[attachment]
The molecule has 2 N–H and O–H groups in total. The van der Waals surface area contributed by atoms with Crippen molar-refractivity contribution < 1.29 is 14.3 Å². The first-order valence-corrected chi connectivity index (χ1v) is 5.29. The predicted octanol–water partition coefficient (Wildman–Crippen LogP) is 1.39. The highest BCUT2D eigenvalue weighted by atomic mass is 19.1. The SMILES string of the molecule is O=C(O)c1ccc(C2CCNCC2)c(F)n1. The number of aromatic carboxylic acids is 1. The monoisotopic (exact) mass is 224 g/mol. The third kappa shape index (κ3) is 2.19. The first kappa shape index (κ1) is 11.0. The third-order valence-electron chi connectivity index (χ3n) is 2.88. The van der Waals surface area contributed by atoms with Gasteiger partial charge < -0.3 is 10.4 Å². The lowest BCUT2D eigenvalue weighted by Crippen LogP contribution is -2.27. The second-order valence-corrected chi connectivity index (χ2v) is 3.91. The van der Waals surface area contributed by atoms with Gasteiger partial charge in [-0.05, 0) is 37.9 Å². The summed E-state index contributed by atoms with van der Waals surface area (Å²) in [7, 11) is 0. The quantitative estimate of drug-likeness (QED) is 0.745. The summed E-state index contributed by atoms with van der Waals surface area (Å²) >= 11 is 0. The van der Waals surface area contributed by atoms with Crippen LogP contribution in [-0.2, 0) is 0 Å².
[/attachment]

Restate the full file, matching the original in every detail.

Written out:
The molecule has 2 N–H and O–H groups in total. The van der Waals surface area contributed by atoms with Crippen molar-refractivity contribution < 1.29 is 14.3 Å². The first-order valence-corrected chi connectivity index (χ1v) is 5.29. The predicted octanol–water partition coefficient (Wildman–Crippen LogP) is 1.39. The highest BCUT2D eigenvalue weighted by atomic mass is 19.1. The SMILES string of the molecule is O=C(O)c1ccc(C2CCNCC2)c(F)n1. The number of aromatic carboxylic acids is 1. The monoisotopic (exact) mass is 224 g/mol. The third kappa shape index (κ3) is 2.19. The first kappa shape index (κ1) is 11.0. The third-order valence-electron chi connectivity index (χ3n) is 2.88. The van der Waals surface area contributed by atoms with Gasteiger partial charge < -0.3 is 10.4 Å². The lowest BCUT2D eigenvalue weighted by Crippen LogP contribution is -2.27. The second-order valence-corrected chi connectivity index (χ2v) is 3.91. The van der Waals surface area contributed by atoms with Gasteiger partial charge in [-0.05, 0) is 37.9 Å². The summed E-state index contributed by atoms with van der Waals surface area (Å²) in [7, 11) is 0. The quantitative estimate of drug-likeness (QED) is 0.745. The summed E-state index contributed by atoms with van der Waals surface area (Å²) >= 11 is 0. The van der Waals surface area contributed by atoms with Crippen LogP contribution in [-0.2, 0) is 0 Å².